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Assuming we own 500 units of Maybank shares, how many DRP units can we get?
  • Step 1: Using the portion of DPU that is eligible for DRP (RM0.075/unit), calculate the dividends that we are going to receive from that portion. In this case, we’ll be receiving RM37.50 in dividend payment.
500 units x RM0.075 = RM37.50
  • Step 2: Find out how many DRP units we are eligible for. Divide the dividend payment by the DRP issue price and we are eligible for 4.53 units of shares.
RM37.50/RM8.28 = 4.53 units
  • Step 3: Since Maybank does not have shares in units less than 1, we are eligible for a maximum of 4 units of shares from this DRP (instead of 4.53 units). 
Maybank DRP calculation
Source: Maybank

When should you consider DRP + How to opt for DRP

You should consider opting for DRP when you are invested in a solid company and the company offers a DRP on its dividends.

Through DRP, you get to acquire additional shares in the company (most of the time, at a discounted rate), and this compounds your returns automatically.

Normally, you will be notified by your broker whenever you are eligible for a DRP after a dividend is announced. If you are eligible for a DRP, just proceed to log in to your brokerage account and agree to the DRP accordingly.

When to opt for DRP?


Benefits of DRP

  1. DRP allows you to automatically reinvest your dividends in the form of additional shares without interrupting the compounding process.
  2. Usually, companies will offer DRP units at a discounted price compared to the share price. This allows investors to acquire shares at a lower price than the market price.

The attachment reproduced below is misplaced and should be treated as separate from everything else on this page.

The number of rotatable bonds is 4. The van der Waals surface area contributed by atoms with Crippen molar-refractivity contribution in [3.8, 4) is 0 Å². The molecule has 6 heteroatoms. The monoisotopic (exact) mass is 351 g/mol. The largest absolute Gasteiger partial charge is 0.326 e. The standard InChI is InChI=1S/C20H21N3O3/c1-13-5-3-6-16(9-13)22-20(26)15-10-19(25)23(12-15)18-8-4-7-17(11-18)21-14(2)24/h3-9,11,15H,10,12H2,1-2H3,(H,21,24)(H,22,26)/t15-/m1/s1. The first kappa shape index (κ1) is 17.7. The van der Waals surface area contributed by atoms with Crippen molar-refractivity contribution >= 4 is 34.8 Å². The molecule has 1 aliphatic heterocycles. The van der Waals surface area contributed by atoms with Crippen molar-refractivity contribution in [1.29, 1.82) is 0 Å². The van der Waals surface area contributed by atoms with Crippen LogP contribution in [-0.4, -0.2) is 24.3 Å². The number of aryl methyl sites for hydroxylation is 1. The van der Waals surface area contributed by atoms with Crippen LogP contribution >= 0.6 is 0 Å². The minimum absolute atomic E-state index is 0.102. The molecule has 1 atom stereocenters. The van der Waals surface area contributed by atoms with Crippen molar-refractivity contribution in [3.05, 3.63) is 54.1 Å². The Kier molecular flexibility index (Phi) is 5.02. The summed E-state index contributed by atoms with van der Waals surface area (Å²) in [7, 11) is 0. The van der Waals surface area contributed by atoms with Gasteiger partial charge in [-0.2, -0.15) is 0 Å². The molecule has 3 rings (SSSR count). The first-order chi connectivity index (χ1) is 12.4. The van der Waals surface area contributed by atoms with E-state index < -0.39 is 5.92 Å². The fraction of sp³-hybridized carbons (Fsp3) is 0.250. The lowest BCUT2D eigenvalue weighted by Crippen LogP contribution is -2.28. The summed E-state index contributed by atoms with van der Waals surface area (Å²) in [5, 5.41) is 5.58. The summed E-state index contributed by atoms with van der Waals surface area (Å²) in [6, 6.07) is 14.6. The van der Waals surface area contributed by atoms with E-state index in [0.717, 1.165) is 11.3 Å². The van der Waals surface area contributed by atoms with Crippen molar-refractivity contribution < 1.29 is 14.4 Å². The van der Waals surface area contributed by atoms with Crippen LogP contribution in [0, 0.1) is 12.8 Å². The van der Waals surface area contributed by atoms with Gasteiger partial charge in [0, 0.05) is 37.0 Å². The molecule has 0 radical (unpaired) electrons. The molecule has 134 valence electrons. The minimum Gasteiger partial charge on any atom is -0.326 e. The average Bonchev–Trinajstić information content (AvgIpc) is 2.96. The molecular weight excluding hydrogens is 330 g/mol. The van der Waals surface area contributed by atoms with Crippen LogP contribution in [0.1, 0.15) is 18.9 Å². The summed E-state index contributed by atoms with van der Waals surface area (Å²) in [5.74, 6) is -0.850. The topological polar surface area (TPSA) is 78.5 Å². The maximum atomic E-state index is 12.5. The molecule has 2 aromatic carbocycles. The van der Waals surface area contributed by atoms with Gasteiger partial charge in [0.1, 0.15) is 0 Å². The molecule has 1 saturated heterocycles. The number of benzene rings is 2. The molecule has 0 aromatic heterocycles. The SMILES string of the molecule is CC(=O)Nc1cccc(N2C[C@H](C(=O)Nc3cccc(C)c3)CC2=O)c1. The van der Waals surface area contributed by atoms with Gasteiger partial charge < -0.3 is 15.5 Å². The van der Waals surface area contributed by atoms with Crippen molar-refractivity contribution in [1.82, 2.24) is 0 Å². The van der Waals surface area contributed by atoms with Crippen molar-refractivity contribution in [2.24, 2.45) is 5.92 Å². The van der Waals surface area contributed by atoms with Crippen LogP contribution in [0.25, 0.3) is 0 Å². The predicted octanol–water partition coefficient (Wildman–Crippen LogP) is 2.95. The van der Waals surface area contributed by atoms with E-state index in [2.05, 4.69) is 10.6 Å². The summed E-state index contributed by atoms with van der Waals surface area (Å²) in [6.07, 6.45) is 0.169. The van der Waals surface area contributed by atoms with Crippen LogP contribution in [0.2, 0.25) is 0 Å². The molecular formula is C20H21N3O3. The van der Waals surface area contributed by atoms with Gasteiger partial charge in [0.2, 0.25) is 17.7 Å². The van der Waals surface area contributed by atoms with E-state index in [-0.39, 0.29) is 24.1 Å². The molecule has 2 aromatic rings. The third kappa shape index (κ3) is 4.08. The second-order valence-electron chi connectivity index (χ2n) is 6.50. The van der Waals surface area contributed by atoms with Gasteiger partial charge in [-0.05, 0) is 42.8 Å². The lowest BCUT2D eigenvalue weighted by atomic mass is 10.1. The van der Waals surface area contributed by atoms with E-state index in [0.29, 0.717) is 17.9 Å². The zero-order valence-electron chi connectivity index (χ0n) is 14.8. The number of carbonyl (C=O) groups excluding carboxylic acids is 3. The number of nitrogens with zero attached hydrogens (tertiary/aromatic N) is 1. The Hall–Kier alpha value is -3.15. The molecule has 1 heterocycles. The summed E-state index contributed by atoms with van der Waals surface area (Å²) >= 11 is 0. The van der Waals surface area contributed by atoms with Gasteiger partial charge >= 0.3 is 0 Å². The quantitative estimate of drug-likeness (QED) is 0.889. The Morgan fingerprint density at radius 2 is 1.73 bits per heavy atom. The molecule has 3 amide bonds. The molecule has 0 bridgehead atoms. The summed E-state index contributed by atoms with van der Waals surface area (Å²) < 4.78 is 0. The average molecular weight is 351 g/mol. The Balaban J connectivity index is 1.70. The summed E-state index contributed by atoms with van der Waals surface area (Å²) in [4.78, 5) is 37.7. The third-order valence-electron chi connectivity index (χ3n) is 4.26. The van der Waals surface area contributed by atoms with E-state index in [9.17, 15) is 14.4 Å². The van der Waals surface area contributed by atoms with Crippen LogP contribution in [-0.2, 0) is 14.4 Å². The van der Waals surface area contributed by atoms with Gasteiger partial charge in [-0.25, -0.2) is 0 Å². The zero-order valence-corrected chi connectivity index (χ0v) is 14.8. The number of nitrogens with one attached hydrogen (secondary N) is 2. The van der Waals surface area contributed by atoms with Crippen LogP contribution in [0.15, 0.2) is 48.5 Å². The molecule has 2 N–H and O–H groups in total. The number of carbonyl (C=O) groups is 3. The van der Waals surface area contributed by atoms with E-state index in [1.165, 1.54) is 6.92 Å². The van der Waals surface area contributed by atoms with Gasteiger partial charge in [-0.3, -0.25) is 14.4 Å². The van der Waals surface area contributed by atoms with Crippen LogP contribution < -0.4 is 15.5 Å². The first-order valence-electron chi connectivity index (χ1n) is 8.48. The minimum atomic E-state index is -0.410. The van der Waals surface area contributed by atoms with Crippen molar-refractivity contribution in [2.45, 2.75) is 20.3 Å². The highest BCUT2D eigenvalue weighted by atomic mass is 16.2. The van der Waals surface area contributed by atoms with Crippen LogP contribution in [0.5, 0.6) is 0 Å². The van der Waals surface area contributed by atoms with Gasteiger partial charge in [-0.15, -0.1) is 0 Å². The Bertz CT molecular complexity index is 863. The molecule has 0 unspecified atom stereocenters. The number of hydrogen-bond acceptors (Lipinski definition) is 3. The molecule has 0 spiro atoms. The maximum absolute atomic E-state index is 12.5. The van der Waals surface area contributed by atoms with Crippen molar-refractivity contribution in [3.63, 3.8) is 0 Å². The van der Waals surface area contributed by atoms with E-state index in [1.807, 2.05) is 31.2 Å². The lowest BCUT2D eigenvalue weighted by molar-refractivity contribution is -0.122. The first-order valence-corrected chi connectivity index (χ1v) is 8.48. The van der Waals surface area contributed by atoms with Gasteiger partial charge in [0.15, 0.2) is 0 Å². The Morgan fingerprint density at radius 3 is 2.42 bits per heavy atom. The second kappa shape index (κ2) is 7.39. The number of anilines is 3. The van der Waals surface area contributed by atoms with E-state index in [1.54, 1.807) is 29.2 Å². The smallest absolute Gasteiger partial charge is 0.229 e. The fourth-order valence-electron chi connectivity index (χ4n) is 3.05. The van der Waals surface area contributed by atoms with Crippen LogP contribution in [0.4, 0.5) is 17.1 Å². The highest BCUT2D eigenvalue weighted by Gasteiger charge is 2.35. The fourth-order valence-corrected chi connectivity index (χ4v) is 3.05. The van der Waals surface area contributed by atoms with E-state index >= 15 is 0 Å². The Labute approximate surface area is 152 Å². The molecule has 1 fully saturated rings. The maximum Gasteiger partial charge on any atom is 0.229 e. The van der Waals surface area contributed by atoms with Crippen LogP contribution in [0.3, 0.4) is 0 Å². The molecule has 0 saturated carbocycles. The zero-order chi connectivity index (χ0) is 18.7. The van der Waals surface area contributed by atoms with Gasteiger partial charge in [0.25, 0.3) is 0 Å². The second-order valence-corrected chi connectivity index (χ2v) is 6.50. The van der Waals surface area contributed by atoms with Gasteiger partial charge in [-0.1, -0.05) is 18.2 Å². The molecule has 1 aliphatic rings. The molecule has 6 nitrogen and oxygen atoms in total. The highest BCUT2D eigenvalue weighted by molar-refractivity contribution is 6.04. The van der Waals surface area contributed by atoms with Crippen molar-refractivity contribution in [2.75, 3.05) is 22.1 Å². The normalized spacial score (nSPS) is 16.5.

3. Moreover, when companies offer a DRP, investors usually do not have to pay additional brokerage fees/commissions to acquire the DRP units. As such, the cost of owning these additional units becomes lower.

Downsides of DRP

While there are many benefits to DRP, it is not all perfect and may not suit certain investors. Here are a few downsides to DRP:

#1 Fractional shares can be hard to sell

Investors that opt for DRP may, at times, end up with additional fractional shares. Fractional shares are units of shares that are not commonly transacted. (eg. 7 shares where the shares are transacted in 100-unit lots).

For certain stocks (especially ones with low volume), fractional shares may be harder to sell.

#2 No control over price & timing of DRP purchase

Since the terms of a DRP are decided by companies, investors do not have a say on the price and the timing of when a DRP purchase will happen.


No Money Lah Verdict

So there you have it! I hope this guide has been helpful in making DRP easy to understand!

For most investors, DRP is an amazing tool to automate the compounding process of their investments.

If you have any questions on DRP, feel free to leave your questions in the comment section under this post!


FAQ on DRP:

Q1: How can I enroll in a DRP?

When a company that you invest in announces a DRP, you will normally be notified by your broker. To enroll in the DRP, just log in to your brokerage account and there should be a corporate action section for you to enroll in it.

Q2: Is enrolling in DRP compulsory?

No, it is not compulsory for investors to enroll in a DRP. If you do not wish to reinvest your dividends into the company via DRP, you can choose to receive your dividends in cash.

Q3: Is DRP subjected to Dividend Withholding Tax (WHT)?

Yes, DRP is subjected to Dividend Withholding Tax, just like ordinary cash dividends. 

LEARN MORE: What is dividend withholding tax (WHT) and how to deal with it?

Q4: Are there any fees to enroll for DRP?

If a company offers DRP, there is usually no extra cost for investors to enroll for the DRP. This means there’ll be no commissions and exchange fees involved. 


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Disclaimers

This article is brought to you in collaboration with ProsperUs by CGS-CIMB.

Any of the information above is produced with my own best effort and research. 

This post is produced purely for sharing purposes and should not be taken as a buy/sell recommendation. Past return is not indicative of future performance. Please seek advice from a licensed financial planner before making any financial decisions.